On Wednesday, April 9th, 2008 John McCain told an audience that he wouldn’t rule out attacking another country even if it had not first attacked the United States. He was responding to a question referring to President Bush’s unprovoked invasion of Iraq. McCain said “I don’t think you could make a blanket statement about pre-emptive war, because obviously, it depends on the threat that the Untied States of America faces.”
Pre-emptive war became an American policy when leaders of the Bush administration told the nation and the world that there was an “imminent” threat to the U.S. from Saddam Hussein. They insisted (falsely) that he had nuclear weapons and claimed he worked closely with al Qaeda (another lie) and was going to give the feared terrorist organization weapons of mass destruction. This supposed alliance of a nuclear regime with a terrorist group posed an imminent threat of attack–giving the U.S. the right to launch a pre-emptive invasion of Iraq.
Why would John McCain be willing to consider launching another pre-emptive war, especially when this one turned out so well? The connection between Bush’s aggression and McCain’s beligerance is a small group of policy intellectuals known as neo-conservatives. After the collapse of the Soviet Union, with the United States occupying the role of sole world superpower, the neo-conservatives came together to support two big ideas. First, increasing military spending so the United States would be unchallenged as the world’s military superpower for many decades. Second, using U.S. military power to invade and re-organize any countries unwilling to throw themselves open to the global marketplace dominated by U.S. corporations and banks. They were especially concerned about unfriendly governments that controlled vital natural resources.
The neo-conservatives invented the term “regime change” to encompass the idea that the U.S. should take out governments hostile to American corporations. Regime change meant not worrying about getting permission from the United Nations or rallying our European allies to support the effort. By the late 1990s, they focused on Sadam Hussein’s brutal government in Iraq, which just happened to sit on vast reserves of oil, as the first regime to change when the opportunity arose.
Frustrated with the Clinton administration’s reluctance to act alone, the neo-conservatives supported John McCain when he ran for president. Then, when foreign affairs neophyte George Bush picked Dick Cheney was to be vice president, they moved into positions of prominence in the Bush regime. For example, neo-conservative sympathizer Donald Rumsfeld became secretary of defense, neo-conservative author Paul Wolfowitz became deputy secretary of defense, and neo-conservative writer Douglas Feith became undersecretary of defense for policy.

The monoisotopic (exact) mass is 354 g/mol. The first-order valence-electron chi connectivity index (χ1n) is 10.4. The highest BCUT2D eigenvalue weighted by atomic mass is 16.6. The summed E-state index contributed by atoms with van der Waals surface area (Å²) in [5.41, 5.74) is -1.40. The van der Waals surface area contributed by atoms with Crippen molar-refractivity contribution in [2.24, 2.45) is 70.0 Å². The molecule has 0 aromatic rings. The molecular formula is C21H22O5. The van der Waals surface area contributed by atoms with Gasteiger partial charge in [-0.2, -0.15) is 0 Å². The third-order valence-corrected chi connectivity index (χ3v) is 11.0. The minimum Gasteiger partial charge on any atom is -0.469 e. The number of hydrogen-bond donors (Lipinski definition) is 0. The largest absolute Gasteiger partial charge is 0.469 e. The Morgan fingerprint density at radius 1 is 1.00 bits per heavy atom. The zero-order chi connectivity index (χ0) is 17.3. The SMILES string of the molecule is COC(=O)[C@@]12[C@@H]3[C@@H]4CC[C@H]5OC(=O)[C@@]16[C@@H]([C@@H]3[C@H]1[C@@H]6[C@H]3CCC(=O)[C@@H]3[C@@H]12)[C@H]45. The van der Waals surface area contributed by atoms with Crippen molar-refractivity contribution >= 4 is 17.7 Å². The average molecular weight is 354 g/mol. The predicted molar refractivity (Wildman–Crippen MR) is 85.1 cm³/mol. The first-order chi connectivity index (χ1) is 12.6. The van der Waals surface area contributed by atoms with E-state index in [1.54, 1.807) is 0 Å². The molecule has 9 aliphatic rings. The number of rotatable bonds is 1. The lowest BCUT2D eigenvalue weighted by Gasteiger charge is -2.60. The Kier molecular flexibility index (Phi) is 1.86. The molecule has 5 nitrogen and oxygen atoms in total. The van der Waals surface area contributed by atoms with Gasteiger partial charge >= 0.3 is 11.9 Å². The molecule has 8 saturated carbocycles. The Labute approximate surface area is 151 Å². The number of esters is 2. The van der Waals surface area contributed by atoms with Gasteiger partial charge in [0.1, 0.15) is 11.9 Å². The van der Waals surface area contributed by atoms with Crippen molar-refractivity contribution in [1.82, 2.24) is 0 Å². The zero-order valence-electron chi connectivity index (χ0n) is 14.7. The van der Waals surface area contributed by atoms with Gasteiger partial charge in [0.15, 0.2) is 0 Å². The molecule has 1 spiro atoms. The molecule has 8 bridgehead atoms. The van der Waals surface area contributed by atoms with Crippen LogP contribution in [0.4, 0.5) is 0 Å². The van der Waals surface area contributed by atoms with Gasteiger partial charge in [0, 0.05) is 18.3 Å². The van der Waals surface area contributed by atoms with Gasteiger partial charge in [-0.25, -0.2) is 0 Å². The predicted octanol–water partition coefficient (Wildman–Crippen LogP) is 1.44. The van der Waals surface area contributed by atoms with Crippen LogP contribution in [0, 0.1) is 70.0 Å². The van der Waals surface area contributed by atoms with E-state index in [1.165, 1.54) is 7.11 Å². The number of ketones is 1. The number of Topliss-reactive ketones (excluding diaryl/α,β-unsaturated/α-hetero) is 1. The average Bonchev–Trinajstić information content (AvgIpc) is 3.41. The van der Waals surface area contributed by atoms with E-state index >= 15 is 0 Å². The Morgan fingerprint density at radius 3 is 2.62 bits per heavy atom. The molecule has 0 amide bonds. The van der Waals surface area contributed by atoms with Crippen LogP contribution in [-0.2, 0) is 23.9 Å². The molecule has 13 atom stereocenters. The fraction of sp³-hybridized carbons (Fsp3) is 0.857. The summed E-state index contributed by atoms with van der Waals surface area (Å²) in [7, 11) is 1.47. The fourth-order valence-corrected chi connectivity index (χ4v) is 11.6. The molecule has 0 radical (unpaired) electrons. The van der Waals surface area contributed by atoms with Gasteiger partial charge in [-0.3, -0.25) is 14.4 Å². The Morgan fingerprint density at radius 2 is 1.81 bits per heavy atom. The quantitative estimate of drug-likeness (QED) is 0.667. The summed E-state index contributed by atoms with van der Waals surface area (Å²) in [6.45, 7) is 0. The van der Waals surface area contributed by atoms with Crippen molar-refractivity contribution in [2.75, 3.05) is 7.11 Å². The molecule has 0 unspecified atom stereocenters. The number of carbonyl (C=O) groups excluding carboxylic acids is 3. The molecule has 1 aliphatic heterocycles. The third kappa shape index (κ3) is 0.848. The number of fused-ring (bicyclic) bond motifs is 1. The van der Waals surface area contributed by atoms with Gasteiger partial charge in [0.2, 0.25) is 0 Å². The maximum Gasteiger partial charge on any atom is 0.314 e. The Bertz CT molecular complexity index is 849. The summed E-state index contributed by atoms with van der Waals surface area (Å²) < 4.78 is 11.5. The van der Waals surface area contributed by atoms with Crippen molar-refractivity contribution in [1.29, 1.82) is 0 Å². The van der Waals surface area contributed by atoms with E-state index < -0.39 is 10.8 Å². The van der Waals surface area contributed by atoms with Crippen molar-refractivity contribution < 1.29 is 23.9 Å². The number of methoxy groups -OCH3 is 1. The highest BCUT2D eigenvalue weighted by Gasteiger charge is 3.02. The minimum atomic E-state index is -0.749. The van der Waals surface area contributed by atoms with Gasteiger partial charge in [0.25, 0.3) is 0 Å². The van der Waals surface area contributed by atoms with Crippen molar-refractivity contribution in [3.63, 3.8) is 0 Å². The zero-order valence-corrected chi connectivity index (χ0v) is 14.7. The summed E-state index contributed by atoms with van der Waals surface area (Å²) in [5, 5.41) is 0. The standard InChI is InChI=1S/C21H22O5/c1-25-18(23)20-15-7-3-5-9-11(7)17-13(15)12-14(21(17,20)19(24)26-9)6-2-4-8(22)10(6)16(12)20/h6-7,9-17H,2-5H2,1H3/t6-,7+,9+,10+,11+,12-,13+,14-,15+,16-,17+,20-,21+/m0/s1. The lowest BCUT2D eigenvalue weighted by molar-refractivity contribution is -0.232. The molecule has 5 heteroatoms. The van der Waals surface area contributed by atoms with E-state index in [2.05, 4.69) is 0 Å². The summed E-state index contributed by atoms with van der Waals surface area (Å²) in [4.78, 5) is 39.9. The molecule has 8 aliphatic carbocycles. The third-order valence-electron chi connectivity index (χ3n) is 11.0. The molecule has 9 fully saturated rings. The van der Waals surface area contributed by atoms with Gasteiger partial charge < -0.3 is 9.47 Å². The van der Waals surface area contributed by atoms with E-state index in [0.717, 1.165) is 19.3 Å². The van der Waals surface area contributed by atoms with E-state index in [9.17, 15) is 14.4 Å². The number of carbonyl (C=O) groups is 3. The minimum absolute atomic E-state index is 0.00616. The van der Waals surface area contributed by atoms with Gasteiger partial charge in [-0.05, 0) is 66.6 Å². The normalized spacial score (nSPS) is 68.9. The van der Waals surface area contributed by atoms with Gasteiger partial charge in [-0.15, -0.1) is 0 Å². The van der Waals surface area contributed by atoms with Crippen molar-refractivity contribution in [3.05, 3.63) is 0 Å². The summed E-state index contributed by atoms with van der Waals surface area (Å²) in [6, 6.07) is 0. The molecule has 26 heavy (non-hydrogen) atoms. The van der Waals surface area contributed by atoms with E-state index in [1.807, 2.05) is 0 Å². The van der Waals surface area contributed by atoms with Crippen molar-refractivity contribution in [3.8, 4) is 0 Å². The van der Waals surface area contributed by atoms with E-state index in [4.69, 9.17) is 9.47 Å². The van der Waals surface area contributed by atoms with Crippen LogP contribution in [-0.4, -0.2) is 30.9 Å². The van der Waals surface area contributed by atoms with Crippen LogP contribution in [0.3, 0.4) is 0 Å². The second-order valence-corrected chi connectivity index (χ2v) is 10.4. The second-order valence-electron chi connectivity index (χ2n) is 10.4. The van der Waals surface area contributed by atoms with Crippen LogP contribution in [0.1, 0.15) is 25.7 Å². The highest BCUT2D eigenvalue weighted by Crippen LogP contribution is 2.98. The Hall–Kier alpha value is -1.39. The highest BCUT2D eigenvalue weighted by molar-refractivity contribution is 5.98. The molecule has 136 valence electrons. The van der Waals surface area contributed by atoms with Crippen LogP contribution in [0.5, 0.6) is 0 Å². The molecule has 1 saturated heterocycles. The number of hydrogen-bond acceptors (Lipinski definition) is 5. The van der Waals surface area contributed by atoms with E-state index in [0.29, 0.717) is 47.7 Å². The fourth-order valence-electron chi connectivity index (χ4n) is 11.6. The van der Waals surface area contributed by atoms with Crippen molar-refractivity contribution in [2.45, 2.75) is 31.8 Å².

In response to the horrific attack of 9/11, these men came up with what was known as the Bush Doctrine (what, you thought George Bush wrote the Bush Doctrine while sitting at the Lincoln desk in the White House?) The Bush Doctrine was an elaborate defense of pre-emptive war against rogue states that might develop weapons of mass destruction.
While you might think that the neo-conservatives would be a bit bashful about offering up any new foreign policy advice – you are wrong. They are as loud and persistent as ever, and they have found a presidential candidate who stands right with them in their crusade to crush Islamo-Fascism with American military power everywhere and anywhere. Yes, their old favorite, John McCain.
The New York Times reported on April 10, 2008 that there is now a spirited competition between foreign policy pragmatists like Lawrence Eagleburger, formerly secretary of state under George Bush the first, and the neo-conservatives. The McCain campaign’s head of foreign policy positions is Randy Scheunemann, who is on the board of the leading neo-conservative organization, the Project for the New American Century, and is president of the PNAC affiliate Committee for the Liberation of Iraq. Mr. Scheunemann was an enthusiastic supporter of Iraqi exile Ahmad Chalabi, at least until it was discovered that Mr. Chalabi’s political party had no support in Iraq and that he was passing American secrets on to his friends in Iran.
Mr. Scheunemann has brought a number of neo-conservative leaders into the McCain campaign. For example, Robert Kagan, a co-founder of the Project for a New American Century, helped McCain write the major foreign policy speech he gave in Los Angeles on March 26. Another neo-conservative advisor is Max Boot, who wrote in 2001, “Afghanistan and other troubled lands today cry out for the sort of enlightened foreign administration once provided by self-confident Englishmen in jodhpurs and pith helmets.”
The Times reassures us that Mr. McCain also gets pragmatic foreign policy advice from former Secretary of State Henry Kissinger. Mr. Kissinger told the Times that “When we meet for lunch or inner, or on the one or two occasions he has come to my home, we have had philosophical discussions.” While doing the research for this blog entry, I’ve developed a very queasy feeling about a potential John McCain administration.